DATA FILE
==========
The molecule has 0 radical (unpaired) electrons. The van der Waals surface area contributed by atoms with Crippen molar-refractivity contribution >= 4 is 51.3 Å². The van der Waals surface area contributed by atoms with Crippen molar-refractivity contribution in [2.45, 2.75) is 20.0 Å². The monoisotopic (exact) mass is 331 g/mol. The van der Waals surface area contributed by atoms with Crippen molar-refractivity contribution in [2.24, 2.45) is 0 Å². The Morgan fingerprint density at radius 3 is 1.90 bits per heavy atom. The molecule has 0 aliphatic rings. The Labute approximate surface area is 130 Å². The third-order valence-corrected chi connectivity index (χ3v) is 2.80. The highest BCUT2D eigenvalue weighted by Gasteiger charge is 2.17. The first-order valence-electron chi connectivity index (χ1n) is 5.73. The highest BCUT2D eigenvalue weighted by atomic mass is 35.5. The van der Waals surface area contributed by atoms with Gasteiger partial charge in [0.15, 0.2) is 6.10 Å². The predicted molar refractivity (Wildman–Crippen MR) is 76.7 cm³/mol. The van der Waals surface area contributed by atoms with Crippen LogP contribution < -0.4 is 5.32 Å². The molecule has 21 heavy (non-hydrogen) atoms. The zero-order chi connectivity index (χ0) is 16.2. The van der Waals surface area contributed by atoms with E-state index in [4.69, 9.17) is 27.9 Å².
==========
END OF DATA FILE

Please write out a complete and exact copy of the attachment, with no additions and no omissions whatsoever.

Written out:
The molecule has 0 radical (unpaired) electrons. The van der Waals surface area contributed by atoms with Crippen molar-refractivity contribution >= 4 is 51.3 Å². The van der Waals surface area contributed by atoms with Crippen molar-refractivity contribution in [2.45, 2.75) is 20.0 Å². The monoisotopic (exact) mass is 331 g/mol. The van der Waals surface area contributed by atoms with Crippen molar-refractivity contribution in [2.24, 2.45) is 0 Å². The Morgan fingerprint density at radius 3 is 1.90 bits per heavy atom. The molecule has 0 aliphatic rings. The Labute approximate surface area is 130 Å². The third-order valence-corrected chi connectivity index (χ3v) is 2.80. The highest BCUT2D eigenvalue weighted by Gasteiger charge is 2.17. The first-order valence-electron chi connectivity index (χ1n) is 5.73. The highest BCUT2D eigenvalue weighted by atomic mass is 35.5. The van der Waals surface area contributed by atoms with Gasteiger partial charge in [0.15, 0.2) is 6.10 Å². The predicted molar refractivity (Wildman–Crippen MR) is 76.7 cm³/mol. The van der Waals surface area contributed by atoms with Crippen LogP contribution < -0.4 is 5.32 Å². The molecule has 21 heavy (non-hydrogen) atoms. The zero-order chi connectivity index (χ0) is 16.2. The van der Waals surface area contributed by atoms with E-state index in [4.69, 9.17) is 27.9 Å².